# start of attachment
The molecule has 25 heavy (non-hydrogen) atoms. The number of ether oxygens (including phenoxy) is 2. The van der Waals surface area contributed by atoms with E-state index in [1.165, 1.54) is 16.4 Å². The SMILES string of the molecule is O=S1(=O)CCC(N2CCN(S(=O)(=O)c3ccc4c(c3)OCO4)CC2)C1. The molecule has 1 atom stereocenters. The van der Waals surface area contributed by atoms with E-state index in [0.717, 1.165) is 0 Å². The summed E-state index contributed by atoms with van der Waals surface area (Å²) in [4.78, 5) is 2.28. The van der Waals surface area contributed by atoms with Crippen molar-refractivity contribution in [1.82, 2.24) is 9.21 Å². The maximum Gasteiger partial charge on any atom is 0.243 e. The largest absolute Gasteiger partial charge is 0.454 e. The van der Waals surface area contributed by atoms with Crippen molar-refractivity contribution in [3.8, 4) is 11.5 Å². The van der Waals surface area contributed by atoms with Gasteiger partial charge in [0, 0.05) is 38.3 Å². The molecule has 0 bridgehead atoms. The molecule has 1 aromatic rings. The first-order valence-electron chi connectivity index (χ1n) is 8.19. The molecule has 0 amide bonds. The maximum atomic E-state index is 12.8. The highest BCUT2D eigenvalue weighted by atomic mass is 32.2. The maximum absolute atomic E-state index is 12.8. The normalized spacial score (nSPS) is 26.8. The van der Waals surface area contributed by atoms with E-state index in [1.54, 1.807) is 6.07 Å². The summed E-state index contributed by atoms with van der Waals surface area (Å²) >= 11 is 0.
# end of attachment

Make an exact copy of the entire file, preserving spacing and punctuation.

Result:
The molecule has 25 heavy (non-hydrogen) atoms. The number of ether oxygens (including phenoxy) is 2. The van der Waals surface area contributed by atoms with E-state index in [1.165, 1.54) is 16.4 Å². The SMILES string of the molecule is O=S1(=O)CCC(N2CCN(S(=O)(=O)c3ccc4c(c3)OCO4)CC2)C1. The molecule has 1 atom stereocenters. The van der Waals surface area contributed by atoms with E-state index in [0.717, 1.165) is 0 Å². The summed E-state index contributed by atoms with van der Waals surface area (Å²) in [4.78, 5) is 2.28. The van der Waals surface area contributed by atoms with Crippen molar-refractivity contribution in [1.82, 2.24) is 9.21 Å². The maximum Gasteiger partial charge on any atom is 0.243 e. The largest absolute Gasteiger partial charge is 0.454 e. The van der Waals surface area contributed by atoms with Crippen molar-refractivity contribution in [3.8, 4) is 11.5 Å². The van der Waals surface area contributed by atoms with Gasteiger partial charge in [0, 0.05) is 38.3 Å². The molecule has 0 bridgehead atoms. The molecule has 1 aromatic rings. The first-order valence-electron chi connectivity index (χ1n) is 8.19. The molecule has 0 amide bonds. The maximum atomic E-state index is 12.8. The highest BCUT2D eigenvalue weighted by atomic mass is 32.2. The maximum absolute atomic E-state index is 12.8. The normalized spacial score (nSPS) is 26.8. The van der Waals surface area contributed by atoms with E-state index in [1.54, 1.807) is 6.07 Å². The summed E-state index contributed by atoms with van der Waals surface area (Å²) >= 11 is 0.